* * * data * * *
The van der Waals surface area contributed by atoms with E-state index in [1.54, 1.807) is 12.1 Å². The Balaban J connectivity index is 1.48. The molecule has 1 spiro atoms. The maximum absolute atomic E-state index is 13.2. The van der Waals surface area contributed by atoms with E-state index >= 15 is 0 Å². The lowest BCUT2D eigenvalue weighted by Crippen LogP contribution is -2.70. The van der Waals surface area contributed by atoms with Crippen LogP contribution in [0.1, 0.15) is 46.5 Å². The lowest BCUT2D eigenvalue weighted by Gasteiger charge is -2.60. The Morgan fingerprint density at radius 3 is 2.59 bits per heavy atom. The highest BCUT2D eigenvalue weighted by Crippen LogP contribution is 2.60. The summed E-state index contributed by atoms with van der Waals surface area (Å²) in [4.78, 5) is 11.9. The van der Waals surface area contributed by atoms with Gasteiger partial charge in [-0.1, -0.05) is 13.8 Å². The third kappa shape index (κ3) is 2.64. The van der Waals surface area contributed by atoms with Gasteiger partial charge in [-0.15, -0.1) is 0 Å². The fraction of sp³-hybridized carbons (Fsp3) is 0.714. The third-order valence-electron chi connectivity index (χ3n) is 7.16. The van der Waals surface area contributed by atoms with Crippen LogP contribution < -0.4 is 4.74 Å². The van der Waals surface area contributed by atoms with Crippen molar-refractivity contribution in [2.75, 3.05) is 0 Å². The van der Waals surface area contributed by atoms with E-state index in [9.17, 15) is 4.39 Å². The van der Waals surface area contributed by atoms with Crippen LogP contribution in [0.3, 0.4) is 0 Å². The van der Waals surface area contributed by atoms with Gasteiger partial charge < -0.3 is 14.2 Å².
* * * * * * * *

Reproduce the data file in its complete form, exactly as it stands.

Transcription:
The van der Waals surface area contributed by atoms with E-state index in [1.54, 1.807) is 12.1 Å². The Balaban J connectivity index is 1.48. The molecule has 1 spiro atoms. The maximum absolute atomic E-state index is 13.2. The van der Waals surface area contributed by atoms with E-state index >= 15 is 0 Å². The lowest BCUT2D eigenvalue weighted by Crippen LogP contribution is -2.70. The van der Waals surface area contributed by atoms with Crippen LogP contribution in [0.1, 0.15) is 46.5 Å². The lowest BCUT2D eigenvalue weighted by Gasteiger charge is -2.60. The Morgan fingerprint density at radius 3 is 2.59 bits per heavy atom. The highest BCUT2D eigenvalue weighted by Crippen LogP contribution is 2.60. The summed E-state index contributed by atoms with van der Waals surface area (Å²) in [4.78, 5) is 11.9. The van der Waals surface area contributed by atoms with Gasteiger partial charge in [-0.1, -0.05) is 13.8 Å². The third kappa shape index (κ3) is 2.64. The van der Waals surface area contributed by atoms with Gasteiger partial charge in [-0.15, -0.1) is 0 Å². The fraction of sp³-hybridized carbons (Fsp3) is 0.714. The third-order valence-electron chi connectivity index (χ3n) is 7.16. The van der Waals surface area contributed by atoms with Crippen LogP contribution < -0.4 is 4.74 Å². The van der Waals surface area contributed by atoms with Crippen molar-refractivity contribution in [2.75, 3.05) is 0 Å². The van der Waals surface area contributed by atoms with E-state index in [9.17, 15) is 4.39 Å². The van der Waals surface area contributed by atoms with Crippen LogP contribution in [0.3, 0.4) is 0 Å². The van der Waals surface area contributed by atoms with Gasteiger partial charge < -0.3 is 14.2 Å².